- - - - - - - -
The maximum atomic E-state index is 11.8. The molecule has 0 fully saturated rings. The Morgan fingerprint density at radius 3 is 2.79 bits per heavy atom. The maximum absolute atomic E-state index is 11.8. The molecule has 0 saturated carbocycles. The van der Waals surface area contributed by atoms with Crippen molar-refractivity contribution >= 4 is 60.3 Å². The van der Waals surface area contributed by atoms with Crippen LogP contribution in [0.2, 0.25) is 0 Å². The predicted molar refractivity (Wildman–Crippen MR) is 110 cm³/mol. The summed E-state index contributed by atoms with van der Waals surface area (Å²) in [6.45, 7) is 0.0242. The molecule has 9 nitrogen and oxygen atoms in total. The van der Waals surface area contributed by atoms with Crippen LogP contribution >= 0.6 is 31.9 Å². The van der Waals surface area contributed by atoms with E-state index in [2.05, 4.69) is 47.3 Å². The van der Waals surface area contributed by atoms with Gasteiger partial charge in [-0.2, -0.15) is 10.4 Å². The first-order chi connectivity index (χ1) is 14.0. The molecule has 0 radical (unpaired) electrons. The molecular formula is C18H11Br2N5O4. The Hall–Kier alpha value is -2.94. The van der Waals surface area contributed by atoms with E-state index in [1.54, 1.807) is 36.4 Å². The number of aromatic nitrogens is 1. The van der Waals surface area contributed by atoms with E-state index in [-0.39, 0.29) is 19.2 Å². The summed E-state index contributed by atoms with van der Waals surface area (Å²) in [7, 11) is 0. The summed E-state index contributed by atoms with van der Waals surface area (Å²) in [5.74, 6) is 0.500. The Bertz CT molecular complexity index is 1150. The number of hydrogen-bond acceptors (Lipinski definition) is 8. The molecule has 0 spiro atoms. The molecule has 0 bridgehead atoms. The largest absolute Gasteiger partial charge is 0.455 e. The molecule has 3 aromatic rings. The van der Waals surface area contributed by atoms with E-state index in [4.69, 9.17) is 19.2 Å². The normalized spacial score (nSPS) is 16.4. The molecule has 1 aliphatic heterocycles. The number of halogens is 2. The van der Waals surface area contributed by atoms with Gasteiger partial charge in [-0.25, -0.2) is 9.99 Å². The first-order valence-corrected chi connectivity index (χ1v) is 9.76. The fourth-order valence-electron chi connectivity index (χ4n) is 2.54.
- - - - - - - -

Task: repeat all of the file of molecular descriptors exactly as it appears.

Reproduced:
The maximum atomic E-state index is 11.8. The molecule has 0 fully saturated rings. The Morgan fingerprint density at radius 3 is 2.79 bits per heavy atom. The maximum absolute atomic E-state index is 11.8. The molecule has 0 saturated carbocycles. The van der Waals surface area contributed by atoms with Crippen molar-refractivity contribution >= 4 is 60.3 Å². The van der Waals surface area contributed by atoms with Crippen LogP contribution in [0.2, 0.25) is 0 Å². The predicted molar refractivity (Wildman–Crippen MR) is 110 cm³/mol. The summed E-state index contributed by atoms with van der Waals surface area (Å²) in [6.45, 7) is 0.0242. The molecule has 9 nitrogen and oxygen atoms in total. The van der Waals surface area contributed by atoms with Crippen LogP contribution >= 0.6 is 31.9 Å². The van der Waals surface area contributed by atoms with E-state index in [2.05, 4.69) is 47.3 Å². The van der Waals surface area contributed by atoms with Gasteiger partial charge in [-0.2, -0.15) is 10.4 Å². The first-order chi connectivity index (χ1) is 14.0. The molecule has 0 radical (unpaired) electrons. The molecular formula is C18H11Br2N5O4. The Hall–Kier alpha value is -2.94. The van der Waals surface area contributed by atoms with E-state index in [1.54, 1.807) is 36.4 Å². The number of aromatic nitrogens is 1. The van der Waals surface area contributed by atoms with E-state index in [-0.39, 0.29) is 19.2 Å². The summed E-state index contributed by atoms with van der Waals surface area (Å²) in [7, 11) is 0. The summed E-state index contributed by atoms with van der Waals surface area (Å²) in [5.74, 6) is 0.500. The Bertz CT molecular complexity index is 1150. The number of hydrogen-bond acceptors (Lipinski definition) is 8. The molecule has 0 spiro atoms. The molecule has 0 bridgehead atoms. The largest absolute Gasteiger partial charge is 0.455 e. The molecule has 3 aromatic rings. The van der Waals surface area contributed by atoms with E-state index in [4.69, 9.17) is 19.2 Å². The normalized spacial score (nSPS) is 16.4. The molecule has 1 aliphatic heterocycles. The number of halogens is 2. The van der Waals surface area contributed by atoms with Gasteiger partial charge in [-0.25, -0.2) is 9.99 Å². The first-order valence-corrected chi connectivity index (χ1v) is 9.76. The fourth-order valence-electron chi connectivity index (χ4n) is 2.54.